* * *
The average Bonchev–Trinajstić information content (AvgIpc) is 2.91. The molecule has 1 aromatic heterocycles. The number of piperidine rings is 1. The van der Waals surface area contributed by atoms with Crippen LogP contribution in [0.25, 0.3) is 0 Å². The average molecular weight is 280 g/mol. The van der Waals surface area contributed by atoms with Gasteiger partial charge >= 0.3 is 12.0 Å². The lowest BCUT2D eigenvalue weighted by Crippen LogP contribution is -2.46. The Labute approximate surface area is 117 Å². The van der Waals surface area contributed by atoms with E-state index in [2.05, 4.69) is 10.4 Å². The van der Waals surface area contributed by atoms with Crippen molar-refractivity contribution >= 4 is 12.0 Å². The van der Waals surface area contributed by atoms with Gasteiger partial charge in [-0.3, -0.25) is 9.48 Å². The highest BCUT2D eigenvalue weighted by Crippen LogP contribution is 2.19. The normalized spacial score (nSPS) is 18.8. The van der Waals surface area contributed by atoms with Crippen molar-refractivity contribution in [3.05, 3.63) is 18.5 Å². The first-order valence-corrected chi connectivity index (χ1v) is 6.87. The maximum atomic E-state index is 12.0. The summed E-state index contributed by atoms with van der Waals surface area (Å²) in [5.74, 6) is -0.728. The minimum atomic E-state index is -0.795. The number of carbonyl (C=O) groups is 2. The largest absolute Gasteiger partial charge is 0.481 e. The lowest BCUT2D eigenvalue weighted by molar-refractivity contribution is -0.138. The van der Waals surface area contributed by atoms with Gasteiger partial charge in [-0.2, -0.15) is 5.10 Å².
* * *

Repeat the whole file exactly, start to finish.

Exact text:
The average Bonchev–Trinajstić information content (AvgIpc) is 2.91. The molecule has 1 aromatic heterocycles. The number of piperidine rings is 1. The van der Waals surface area contributed by atoms with Crippen LogP contribution in [0.25, 0.3) is 0 Å². The average molecular weight is 280 g/mol. The van der Waals surface area contributed by atoms with Gasteiger partial charge >= 0.3 is 12.0 Å². The lowest BCUT2D eigenvalue weighted by Crippen LogP contribution is -2.46. The Labute approximate surface area is 117 Å². The van der Waals surface area contributed by atoms with E-state index in [2.05, 4.69) is 10.4 Å². The van der Waals surface area contributed by atoms with Crippen molar-refractivity contribution >= 4 is 12.0 Å². The van der Waals surface area contributed by atoms with Gasteiger partial charge in [-0.3, -0.25) is 9.48 Å². The highest BCUT2D eigenvalue weighted by Crippen LogP contribution is 2.19. The normalized spacial score (nSPS) is 18.8. The van der Waals surface area contributed by atoms with Crippen molar-refractivity contribution in [3.05, 3.63) is 18.5 Å². The first-order valence-corrected chi connectivity index (χ1v) is 6.87. The maximum atomic E-state index is 12.0. The summed E-state index contributed by atoms with van der Waals surface area (Å²) in [5.74, 6) is -0.728. The minimum atomic E-state index is -0.795. The number of carbonyl (C=O) groups is 2. The largest absolute Gasteiger partial charge is 0.481 e. The lowest BCUT2D eigenvalue weighted by molar-refractivity contribution is -0.138. The van der Waals surface area contributed by atoms with Gasteiger partial charge in [-0.2, -0.15) is 5.10 Å².